At a Catholic church centre near the Kenyan town of Thika, red roses were exchanged among faith leaders on Valentine's Day as reminder of their call to love and care for people infected and affected by HIV and AIDS - writes Frederick Nzwili.
The Christian and Muslim leaders had gathered under the Kenyan chapter of the International Network of Religious Leaders Living with or Affected by HIV/AIDS to discuss how to strengthen current approaches being used to fight the epidemic.
"A red rose is a sign of love, but many people infected by HIV/AIDS don't often get the expression of it. In most cases they face animosity, but as religious leaders, we can be different," the Rev Joseph Njakai of the Anglican Church of Kenya told ENInews earlier this week.
He explained: "By exchanging the flowers, we are emphasising that there is still love, even when people are infected ... This is the message we are passing to the communities."
The leaders are meeting amid increased calls for comprehensive prevention approaches, following new trends such as drug resistant tuberculosis and discordance (where one is infected) among couples. Nearly 344,000 couples in Kenya are HIV discordant, the Integrated Regional Information Networks reported on 14 February.
Africa's main approach has been the ABC (Abstain, Be faithful, use a Condom) since the 1980s, but this has many shortcomings, according to faith leaders. The clerics want to include a response known as SAVE (safer practices, access to treatment, voluntary counseling and testing and empowerment).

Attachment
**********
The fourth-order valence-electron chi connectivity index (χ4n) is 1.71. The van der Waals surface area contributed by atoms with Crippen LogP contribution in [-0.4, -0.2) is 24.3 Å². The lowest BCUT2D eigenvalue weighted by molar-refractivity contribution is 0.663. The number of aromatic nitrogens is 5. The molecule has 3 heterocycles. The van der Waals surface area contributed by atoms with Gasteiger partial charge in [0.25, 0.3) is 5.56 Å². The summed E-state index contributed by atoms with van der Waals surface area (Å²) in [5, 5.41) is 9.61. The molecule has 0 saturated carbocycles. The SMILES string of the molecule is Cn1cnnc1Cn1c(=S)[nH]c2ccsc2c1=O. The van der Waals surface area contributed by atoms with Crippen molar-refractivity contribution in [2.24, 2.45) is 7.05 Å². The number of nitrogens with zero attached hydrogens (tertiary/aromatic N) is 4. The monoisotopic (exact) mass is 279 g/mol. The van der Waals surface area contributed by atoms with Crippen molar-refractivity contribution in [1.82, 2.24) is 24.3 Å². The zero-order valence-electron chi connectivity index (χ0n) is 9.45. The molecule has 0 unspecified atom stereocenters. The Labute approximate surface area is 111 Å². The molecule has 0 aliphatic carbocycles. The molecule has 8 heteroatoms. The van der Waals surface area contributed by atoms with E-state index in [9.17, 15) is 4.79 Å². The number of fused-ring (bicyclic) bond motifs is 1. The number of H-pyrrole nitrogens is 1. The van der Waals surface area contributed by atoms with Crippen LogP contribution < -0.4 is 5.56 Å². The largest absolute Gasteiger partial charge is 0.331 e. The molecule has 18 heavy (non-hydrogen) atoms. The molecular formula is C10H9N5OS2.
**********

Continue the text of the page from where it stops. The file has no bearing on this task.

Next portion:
According to Christian Aid, the UK based charity, SAVE was developed to overcome the inaccurate connection of immorality to HIV, which has resulted in more stigma.
"(ABC) implies that people who are HIV positive have failed to abstain and being faithful. It suggests that people should abstain and that condoms are the last resort. SAVE provides a more holistic and non-judgmental approach," said Christian Aid, in a published guide.
In Kenya, which is huge exporter of roses, nearly 1.5 million people are living with HIV/AIDS. With many Africans dressing in red to mark Valentine's Day, faith leaders sent out messages to urge restraint on unprotected sex or other activities that might lead to further infections.
Those at the meeting highlighted that love was the greatest commandment of all religions, above red roses and chocolates.
"The message is simple, God loves all, whether they are infected or not. This is very crucial in the struggle against HIV," said the Rev. Ephraim Mbugua of the Presbyterian Church of East Africa.
"The power is immense, but communities have neglected this commandment. We have to go to the drawing board," said Sheikh Al Hajj Ramadan Hussein, a Muslim leader caring for persons affected by HIV/AIDS
[With acknowledgements to ENInews. ENInews, formerly Ecumenical News International, is jointly sponsored by the World Council of Churches, the Lutheran World Federation, the World Communion of Reformed Churches and the Conference of European Churches.]